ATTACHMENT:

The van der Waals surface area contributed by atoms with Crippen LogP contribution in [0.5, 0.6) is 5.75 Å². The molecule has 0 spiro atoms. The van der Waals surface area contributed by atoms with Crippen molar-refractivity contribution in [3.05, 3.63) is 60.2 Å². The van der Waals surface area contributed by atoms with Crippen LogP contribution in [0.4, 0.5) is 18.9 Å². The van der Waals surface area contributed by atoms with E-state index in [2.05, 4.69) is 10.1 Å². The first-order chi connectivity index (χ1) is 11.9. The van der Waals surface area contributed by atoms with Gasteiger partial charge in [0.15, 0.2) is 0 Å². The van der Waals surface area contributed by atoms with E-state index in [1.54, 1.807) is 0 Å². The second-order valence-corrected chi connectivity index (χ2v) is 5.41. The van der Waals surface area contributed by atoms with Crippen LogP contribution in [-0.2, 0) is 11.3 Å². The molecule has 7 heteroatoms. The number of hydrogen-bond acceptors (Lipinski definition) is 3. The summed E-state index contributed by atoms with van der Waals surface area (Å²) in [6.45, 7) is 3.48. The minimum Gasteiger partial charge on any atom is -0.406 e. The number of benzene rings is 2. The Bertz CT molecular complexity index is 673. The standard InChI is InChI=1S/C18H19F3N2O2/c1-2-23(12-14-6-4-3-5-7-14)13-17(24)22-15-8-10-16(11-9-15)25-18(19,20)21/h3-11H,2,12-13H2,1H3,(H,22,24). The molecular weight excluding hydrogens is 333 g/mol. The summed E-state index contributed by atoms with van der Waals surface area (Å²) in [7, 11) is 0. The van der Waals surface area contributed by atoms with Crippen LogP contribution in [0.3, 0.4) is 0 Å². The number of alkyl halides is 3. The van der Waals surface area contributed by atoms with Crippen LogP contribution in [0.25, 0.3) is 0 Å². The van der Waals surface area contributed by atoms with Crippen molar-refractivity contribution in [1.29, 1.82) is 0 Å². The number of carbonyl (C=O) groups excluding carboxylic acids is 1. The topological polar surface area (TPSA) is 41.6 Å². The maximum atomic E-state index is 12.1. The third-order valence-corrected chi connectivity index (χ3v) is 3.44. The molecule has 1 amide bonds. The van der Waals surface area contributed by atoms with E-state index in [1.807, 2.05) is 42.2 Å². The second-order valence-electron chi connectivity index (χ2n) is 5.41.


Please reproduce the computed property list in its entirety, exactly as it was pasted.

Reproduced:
The van der Waals surface area contributed by atoms with Crippen LogP contribution in [0.5, 0.6) is 5.75 Å². The molecule has 0 spiro atoms. The van der Waals surface area contributed by atoms with Crippen molar-refractivity contribution in [3.05, 3.63) is 60.2 Å². The van der Waals surface area contributed by atoms with Crippen LogP contribution in [0.4, 0.5) is 18.9 Å². The van der Waals surface area contributed by atoms with E-state index in [2.05, 4.69) is 10.1 Å². The first-order chi connectivity index (χ1) is 11.9. The van der Waals surface area contributed by atoms with Gasteiger partial charge in [0.15, 0.2) is 0 Å². The van der Waals surface area contributed by atoms with E-state index in [1.54, 1.807) is 0 Å². The second-order valence-corrected chi connectivity index (χ2v) is 5.41. The van der Waals surface area contributed by atoms with Crippen LogP contribution in [-0.2, 0) is 11.3 Å². The molecule has 7 heteroatoms. The number of hydrogen-bond acceptors (Lipinski definition) is 3. The summed E-state index contributed by atoms with van der Waals surface area (Å²) in [6.45, 7) is 3.48. The minimum Gasteiger partial charge on any atom is -0.406 e. The number of benzene rings is 2. The Bertz CT molecular complexity index is 673. The standard InChI is InChI=1S/C18H19F3N2O2/c1-2-23(12-14-6-4-3-5-7-14)13-17(24)22-15-8-10-16(11-9-15)25-18(19,20)21/h3-11H,2,12-13H2,1H3,(H,22,24). The molecular weight excluding hydrogens is 333 g/mol. The summed E-state index contributed by atoms with van der Waals surface area (Å²) in [7, 11) is 0. The van der Waals surface area contributed by atoms with Crippen LogP contribution in [0.3, 0.4) is 0 Å². The number of alkyl halides is 3. The van der Waals surface area contributed by atoms with Crippen LogP contribution in [0.25, 0.3) is 0 Å². The van der Waals surface area contributed by atoms with Crippen molar-refractivity contribution in [1.29, 1.82) is 0 Å². The number of carbonyl (C=O) groups excluding carboxylic acids is 1. The topological polar surface area (TPSA) is 41.6 Å². The maximum atomic E-state index is 12.1. The third-order valence-corrected chi connectivity index (χ3v) is 3.44. The molecule has 1 amide bonds. The van der Waals surface area contributed by atoms with E-state index in [1.807, 2.05) is 42.2 Å². The second-order valence-electron chi connectivity index (χ2n) is 5.41.